“So we’re really going to do this?”
Lucky was just getting used to this place. Now it’s almost time to move on! Wednesday will be our last night in the tree house.
We have two more nights in this happy little house. Lucky seemed to like it here. He’s adjusted very well to the changes. We’ll spend Thursday night in South San Francisco so we can load up the U-Haul trailer we’ll be towing to New Mexico. On Friday morning we’ll be on the road. It’s still sort of hard to believe!
Jason and I bought the land in 2005 so we’ve had plenty of time to think about moving there. We’ve talked about living in Mora part time and about not living there at all. In the end though, we always came back to wanting to make this special place our last home
Jason calls this “Katie’s mountain” because whenever we discuss the layout of the house I ask, “Will I be able to see the mountain?” The real name of this mountain range is the Sangre de Cristo Mountains. It’s a subrange of the Rocky Mountains. I want this view from my kitchen window.
When I tell people where we’re moving they often go, “What!? Where? Why??” I still don’t have a good answer for why. I generally mutter something about peace, quiet and the cost of living. That stuff is important, but there’s more to it of course. It’s embarrassing to talk about though. I’m afraid I sound a bit starry-eyed, like a teenager who just read Walden for the first time, but I don’t think Thoreau was wrong when he wrote that life was sweetest closest to the bone. In the Tin Can, in the middle of our 16 acres, a cup of soup tastes like heaven. In Mora nature is not an afterthought. Its majesty and mystery surround you. The sun rises in a pinkish haze and the nights are spectacular. Emerson said, “If the stars should appear but one night every thousand years how man would marvel and stare.” In Mora you marvel and stare every night.
He’s not looking at stars. He was looking for the lunar eclipse. An hour later we saw it just fine from solid ground. Climbing on the roof was completely unnecessary.
Still, it hasn’t been an easy decision to move to Mora. We had a great life in the Bay Area and there are some people I’m definitely going to miss.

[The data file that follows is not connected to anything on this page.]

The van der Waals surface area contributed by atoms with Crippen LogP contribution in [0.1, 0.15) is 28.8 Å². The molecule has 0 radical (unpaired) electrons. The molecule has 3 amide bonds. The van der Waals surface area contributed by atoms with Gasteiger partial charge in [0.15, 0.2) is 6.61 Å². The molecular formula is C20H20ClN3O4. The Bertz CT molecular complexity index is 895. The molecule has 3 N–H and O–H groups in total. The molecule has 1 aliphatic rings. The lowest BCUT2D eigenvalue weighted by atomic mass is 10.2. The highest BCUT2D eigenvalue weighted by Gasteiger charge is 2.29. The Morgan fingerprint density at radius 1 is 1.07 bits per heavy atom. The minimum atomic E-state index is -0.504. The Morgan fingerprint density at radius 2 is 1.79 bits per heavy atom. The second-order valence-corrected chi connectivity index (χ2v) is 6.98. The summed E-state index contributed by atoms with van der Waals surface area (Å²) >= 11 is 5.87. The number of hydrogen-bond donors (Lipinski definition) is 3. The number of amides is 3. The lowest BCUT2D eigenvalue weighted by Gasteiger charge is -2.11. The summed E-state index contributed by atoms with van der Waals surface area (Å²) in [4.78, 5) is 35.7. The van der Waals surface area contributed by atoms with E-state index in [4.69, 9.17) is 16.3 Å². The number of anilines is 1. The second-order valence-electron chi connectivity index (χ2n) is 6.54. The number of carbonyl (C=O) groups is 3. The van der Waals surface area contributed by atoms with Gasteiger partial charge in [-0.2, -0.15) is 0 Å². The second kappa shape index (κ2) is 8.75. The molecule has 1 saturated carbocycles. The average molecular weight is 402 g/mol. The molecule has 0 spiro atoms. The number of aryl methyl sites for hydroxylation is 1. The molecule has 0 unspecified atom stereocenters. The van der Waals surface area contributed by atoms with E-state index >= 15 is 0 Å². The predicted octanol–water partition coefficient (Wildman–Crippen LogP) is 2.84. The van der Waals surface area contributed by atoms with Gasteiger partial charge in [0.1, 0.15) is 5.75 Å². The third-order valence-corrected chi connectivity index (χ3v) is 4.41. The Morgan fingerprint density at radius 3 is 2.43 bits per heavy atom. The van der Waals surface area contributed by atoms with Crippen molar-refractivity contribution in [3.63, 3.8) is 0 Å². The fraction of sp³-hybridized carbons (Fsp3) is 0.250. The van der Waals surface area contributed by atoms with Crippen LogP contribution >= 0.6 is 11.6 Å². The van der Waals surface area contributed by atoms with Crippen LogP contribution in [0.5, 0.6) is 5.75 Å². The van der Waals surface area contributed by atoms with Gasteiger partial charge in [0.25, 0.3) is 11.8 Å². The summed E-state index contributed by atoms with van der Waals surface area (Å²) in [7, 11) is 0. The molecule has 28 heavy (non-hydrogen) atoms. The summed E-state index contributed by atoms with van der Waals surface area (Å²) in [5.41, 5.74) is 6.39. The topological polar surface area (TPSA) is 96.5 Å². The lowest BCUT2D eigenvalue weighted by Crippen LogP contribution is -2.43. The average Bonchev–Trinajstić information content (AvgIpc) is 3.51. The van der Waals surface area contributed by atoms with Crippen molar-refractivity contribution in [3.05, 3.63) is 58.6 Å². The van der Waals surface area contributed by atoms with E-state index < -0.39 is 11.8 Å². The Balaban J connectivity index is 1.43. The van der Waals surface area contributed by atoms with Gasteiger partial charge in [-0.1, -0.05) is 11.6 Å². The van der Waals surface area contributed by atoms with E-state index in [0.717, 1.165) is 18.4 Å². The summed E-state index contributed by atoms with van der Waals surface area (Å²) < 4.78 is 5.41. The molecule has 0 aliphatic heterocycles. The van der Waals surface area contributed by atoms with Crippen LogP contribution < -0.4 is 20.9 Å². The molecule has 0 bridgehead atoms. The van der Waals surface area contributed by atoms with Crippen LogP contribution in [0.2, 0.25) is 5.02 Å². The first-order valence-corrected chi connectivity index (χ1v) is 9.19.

One niece, one nephew and Jason’s one and only daughter visited Sunday, along with one brother. My brother, Jason and I were all too sensible (aka old) to jump the creek and climb on this rotting boat. The weather was horrible, but how lucky to have six people in the same family agree that this is a great way to spend a rainy Sunday afternoon!
I’m not too worried about the family though. Those people can’t escape us so easily! I’m looking forward to the adventures we’ll have when they visit. Some of them have already been out to the land.
My mother, the year before she died, tapped her cane on the land. That seems like a blessing to me now, even though she thought we were nuts for wanting to leave the Bay Area. One of my brothers was along on that trip too. My sister’s been to Mora. She pronounced it not nearly as bad as she thought it would be. Jason’s daughter has been to Mora twice. She helped him when he brought his truck out to leave on the land. My son has come out a couple of times to help mow the overgrown weeds. Our nephew, Nick, has helped Jason in Mora several times.
I wanted two things before I moved to Mora: a real toilet and a fenced in area for Lucky. Here’s Nick digging a hole for the very first fence post. He and Jason fenced in a quarter acre. As we all know, they never got around to the toilet.
In this picture Louie looks right at home in Mora. He’s actually a pretty urban person – even a bit urbane!
They use this little tractor to mow the “grass”. Apparently I’ll be doing this at some point too!
I knew I’d learn a lot moving out to Mora. It’s already been a lesson in staying balanced while holding conflicting emotions. I’m sad to leave and excited to go. The decision has been made many times over the years so, despite not totally believing that we’re actually doing this, I guess we’re set. My mountain is waiting for me!